Do Romance Our Way
Islamic teachings offer concepts of romance exterior to those formed by Europeans and disseminated through colonization and chattel slavery. European romance conditions us to think of romance as candies, flowers, jewelry, Valentine’s Day, anniversaries and a plethora of other things generated for the benefit of Western capitalism. Disagree? Just consider how the buying of things – the more expensive the better – serves as a primary metric to measure love.
projects that Valentine’s Day spending in the U.S. alone will reach approximately 22 billion dollars this year. We want our partners to open their wallets, and we think they do not love us and are not romantic if they don’t.
I am not saying that partners should not buy each other tokens of affection or gifts of appreciation, but Muslims could use Islamic teachings to sit back and think about what they think of as romantic. After some contemplation, generate some personal asks, those things partners can do to demonstrate their love. It may be flowers, jewelry and candy – or not.
Over the years, my husband and I tried to get and/or do some of the typical romantic things and activities. Most of the time, they fell flat. We learned to value our preferences over the things promoted as romantic by popular culture. Instead of roses on the floor and bed – which I only saw a mess to clean up – I shared my love for books with my husband. One time, he hauled a monstrous book containing the complete works of William Shakespeare into the house that he had picked up a yard sale. The small gesture showed that he thought of me and valued my likes.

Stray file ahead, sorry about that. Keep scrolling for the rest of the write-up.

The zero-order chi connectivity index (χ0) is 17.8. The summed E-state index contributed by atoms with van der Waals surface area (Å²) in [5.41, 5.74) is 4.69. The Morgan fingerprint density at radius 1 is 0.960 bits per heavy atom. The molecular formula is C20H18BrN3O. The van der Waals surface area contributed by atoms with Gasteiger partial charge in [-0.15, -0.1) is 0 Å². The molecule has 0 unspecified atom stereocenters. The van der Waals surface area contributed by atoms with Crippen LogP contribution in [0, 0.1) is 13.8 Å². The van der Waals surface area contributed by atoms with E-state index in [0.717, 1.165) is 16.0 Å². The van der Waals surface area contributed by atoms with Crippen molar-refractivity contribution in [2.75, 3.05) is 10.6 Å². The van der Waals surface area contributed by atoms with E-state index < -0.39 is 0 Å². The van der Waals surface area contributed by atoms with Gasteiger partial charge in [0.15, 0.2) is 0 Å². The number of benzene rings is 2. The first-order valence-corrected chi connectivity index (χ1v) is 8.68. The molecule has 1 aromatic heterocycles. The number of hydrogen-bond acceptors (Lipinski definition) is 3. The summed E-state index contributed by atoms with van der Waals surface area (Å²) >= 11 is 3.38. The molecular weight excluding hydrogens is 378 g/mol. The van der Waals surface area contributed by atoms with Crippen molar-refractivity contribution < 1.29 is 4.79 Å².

I also learned things I could do to be romantic with my husband. He is a man of simple wants, but one constant is that he likes to share food. I hate it. I’m like, back away from my plate! But, I wanted to demonstrate my affection. So, I will often make sure to offer some of my food before he even asks. Just like him bringing home a musty book of one of my favorite authors, I use sharing food to send him the message that he is my Papa Bear in ways that the usual romantic won’t.
Once one sits back and values the layers of romance in an Islamic context with those ingrained in us by popular society, they may realize that flowers are not their thing and that they prefer something else. Learn your spouse’s love language. People should take control of their love agency and negotiate with their partners to develop better concepts and exhibitions of romance that foster mutual respect and desire for each other, the need to make each other happy and the sense that they are loved, appreciated and cherished.
Ultimately, that is what all this romance stuff means.
How do you and your spouse do romance? Share with us in the comments below!